Love is in the Air
A sermon based on John 1:1-5
given at Mount Vernon, Ohio on December 22, 2013
by Rev. Scott Elliott
I noticed over the years that there are a lot of questions about Christmas, so I’m going to take a moment and answer . . . some silly ones . . . The first question us “Were the Magi the first paparazzi?” The answer’s “Yes because they were the first to relentlessly follow a star.”
The second question is “How come we say Jesus’ mother’s name and wish people a “Merry Christmas?” The answer, “Because wishing a ‘Joseph Christmas’ makes no sense.”
Look, I made these for today, so you have to hear my last one: “Why don’t they call the small portions of Christmas giftbox cheddars “baby cheeses?” . . . The answer is because they aren’t gouda ‘nough.
On a day off at Sips I actually wrote down over forty Christmas pun ideas, so be thankful you got less than a fifteenth of what could’ve been.
I am so very happy to announce that my wife, Nancy and our two daughters, Tristan and Forest are here today . . . You can express pity to them later, as they may end up hearing all forty-something puns before they fly home.
Some of you – especially them since they are trapped in a house with me– might think that is evil . . . Which is the most jolting way I can think of to bring up an elephant in the room at Christmas, evil real evil, not pun evil.
Evil is jolting. It’s troubling. And I don’t think it will ruin the Christmas stories for anyone when I disclose the good news– what I have been saying all Advent– that evil doesn’t win in our Christmas stories . . . love wins.
Love wins in the Christmas stories. And the promise in the stories (actually the good news in the all Gospels) is that, whether evil’s present or not, love can win in each moment. That good news is a truth we can bank on.
But, it’s also true that the first Christmas came, Jesus showed up, and then lived to be an adult, and died and was resurrected to save humanity, yet, evil still remains in the world– real evil, what the theological dictionary defines as “that which opposes the will of God.” 1.
Evil is in essence an intentional turning a way from where God calls us. In order to understand Christmas and it’s good news we have to appreciate that there is evil in the story and its source.
Some try to blame it on a lesser deity named Satan or the devil. As monotheists though Christians are supposed to believe in one God (GOD). That means we understand there are no other deities– lesser or otherwise. No one has to agree with me, but, logically this means that Satan as a supernatural being cannot exist. If that is true then where does evil come from?
Let me answer that question with another question, if we removed humans from creation would there be evil? Think about that … It may be convenient to pass the blame to some deity named Satan, but the truth is evil arises in humankind. It’s a sobering thought.
We tend to focus on good at Christmas which you know I think is wonderful, but there is a lot of evil that has to be overpowered to get to that wonderful goodness. Love wins in the Christmas stories in the Bible. And what love wins over is the evil lurking in those stories.
Christmas is ultimately about choices. Human choices. It’s the same choices humans have had, and always will have. We get to choose good or choose evil. Do as the Caesars and Herods of the world require, compel, want. Or do as God requires, compels, wants.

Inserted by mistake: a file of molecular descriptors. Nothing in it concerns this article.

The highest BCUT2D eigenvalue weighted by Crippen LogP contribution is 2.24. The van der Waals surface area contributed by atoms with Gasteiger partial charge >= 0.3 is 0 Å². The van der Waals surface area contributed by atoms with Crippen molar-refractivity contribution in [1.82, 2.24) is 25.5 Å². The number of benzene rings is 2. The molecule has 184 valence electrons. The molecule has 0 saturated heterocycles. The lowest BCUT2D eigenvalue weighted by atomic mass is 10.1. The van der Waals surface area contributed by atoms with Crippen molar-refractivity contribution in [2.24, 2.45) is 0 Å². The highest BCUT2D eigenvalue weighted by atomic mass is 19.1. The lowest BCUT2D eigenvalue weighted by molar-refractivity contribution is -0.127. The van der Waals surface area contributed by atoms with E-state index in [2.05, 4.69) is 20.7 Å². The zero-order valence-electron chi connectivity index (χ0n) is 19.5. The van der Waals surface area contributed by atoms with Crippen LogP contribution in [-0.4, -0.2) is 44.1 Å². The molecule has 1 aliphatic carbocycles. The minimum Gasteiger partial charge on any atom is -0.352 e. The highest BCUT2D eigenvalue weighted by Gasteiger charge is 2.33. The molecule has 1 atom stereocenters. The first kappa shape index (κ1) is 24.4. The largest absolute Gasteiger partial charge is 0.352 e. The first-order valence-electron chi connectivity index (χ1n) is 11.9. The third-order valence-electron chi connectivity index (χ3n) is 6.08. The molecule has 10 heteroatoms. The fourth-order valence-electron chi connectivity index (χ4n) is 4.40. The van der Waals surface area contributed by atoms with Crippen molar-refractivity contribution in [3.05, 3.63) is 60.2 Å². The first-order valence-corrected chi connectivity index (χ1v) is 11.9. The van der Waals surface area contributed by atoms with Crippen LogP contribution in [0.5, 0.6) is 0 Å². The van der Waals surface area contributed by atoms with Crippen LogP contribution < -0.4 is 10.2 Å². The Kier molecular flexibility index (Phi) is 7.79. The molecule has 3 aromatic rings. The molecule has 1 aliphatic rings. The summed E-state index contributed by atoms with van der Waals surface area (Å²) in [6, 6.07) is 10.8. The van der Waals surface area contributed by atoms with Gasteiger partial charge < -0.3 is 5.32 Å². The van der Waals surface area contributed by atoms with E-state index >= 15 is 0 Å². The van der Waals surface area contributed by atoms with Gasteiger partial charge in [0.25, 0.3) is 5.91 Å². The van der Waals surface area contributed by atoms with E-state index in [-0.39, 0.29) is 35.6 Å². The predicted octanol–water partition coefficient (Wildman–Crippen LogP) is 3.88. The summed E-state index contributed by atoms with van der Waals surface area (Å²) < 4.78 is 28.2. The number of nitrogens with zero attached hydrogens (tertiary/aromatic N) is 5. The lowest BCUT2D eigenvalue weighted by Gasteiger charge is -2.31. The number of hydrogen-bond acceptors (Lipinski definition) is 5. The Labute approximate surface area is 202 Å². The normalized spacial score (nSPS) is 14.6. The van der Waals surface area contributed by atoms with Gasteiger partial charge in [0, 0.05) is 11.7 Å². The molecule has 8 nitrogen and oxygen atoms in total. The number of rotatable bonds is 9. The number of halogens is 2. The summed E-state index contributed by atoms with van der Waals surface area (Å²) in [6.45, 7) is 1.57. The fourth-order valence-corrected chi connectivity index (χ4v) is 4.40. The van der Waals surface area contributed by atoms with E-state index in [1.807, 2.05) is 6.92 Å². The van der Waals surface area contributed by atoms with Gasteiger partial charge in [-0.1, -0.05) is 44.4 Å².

And it’s not just the Christmas story that considers this choice. The very first Bible story of humankind has it in that once humans are created the choice of good an evil comes into play. Adam and Eve eat of the tree of knowledge of good and evil, they (humans) learn there are these two choices.
The Hebrew word for “good” in Genesis is “towb” and it means welfare, benefit, good. 2
The Hebrew word for evil is “ra” and it means misery, injury, broken-ness, dysfunction, wickedness, evil. 3
Good? Or evil? The whole of the Bible is about those two human choices, including the Christmas Story. The fruit’s been eaten. We know good; we know evil, that fruit was picked at the start. But we all still get to pick which to do in each moment of our existence.
This is a choice that’s about doing, acting toward good or evil. It’s not about the factual accuracy of the Bible stories. It’s not about belief. It’s about action, doing. In each Bible story, in our lives we face that choice, to do good or to do evil.
The good news is that even if we chose evil in the previous moment or moments, we can always choose good in the next moment. Always.Every moment offers salvation and resurrection through a choice toward good, toward what we theists call God. The God we Christians know as love.
Often times we hear people say we need to do the will of God and they often connect it to their belief system, so that God’s will is nothing more than their will. But the definition of the “will of God” may surprise them– and us. It’s not what televangelists seem to think it is, the theological dictionary states it is
The expression of God’s desire or intention. It may be considered the ‘highest good” of all things and is operative to defeat evil within the universe… 4.
Evil is harm. It is breaking. It is dysfunction. It is the opposite of welfare. It is in a word, unloving.
Good is a benefit. It is welfare. It is the opposite of evil. It is in a word, loving. Love is God’s will for all of creation. It is the highest good.
And we get to choose to be loving, or not; to care for well being as God does, or not. Once humans arrived in the world the choice arrived.
As I’ve mentioned a number times in my short tenure so far, love means desire for well being. 5 And Love is the primary attribute of God. 6
According to Scripture when love – the desire for well being– is played out to it’s fullest, then we have Shalom which is the Hebrew word we translate as peace, and I love that “shalom” means well being.
Love in action, love played out to it’s fullest brings peace, which is God’s will, the point of the Bible, and the very core of the Christmas story; Peace on earth good will to all is God’s choice, it’s Jesus’ choice, it’s the loving choice, and we have the choice in each moment of our life, no matter what has happened before.
Frankly, we like Christmas because folks are making the choice more and more in each moment for love, for peace on earth good will to all this time of year. It’s our Christmas mantra. And so love is in the air, and the hope of peace hovers there too! We like
Christmas because it is about light in the darkness. It’s a story about choices of evil losing to choices of good.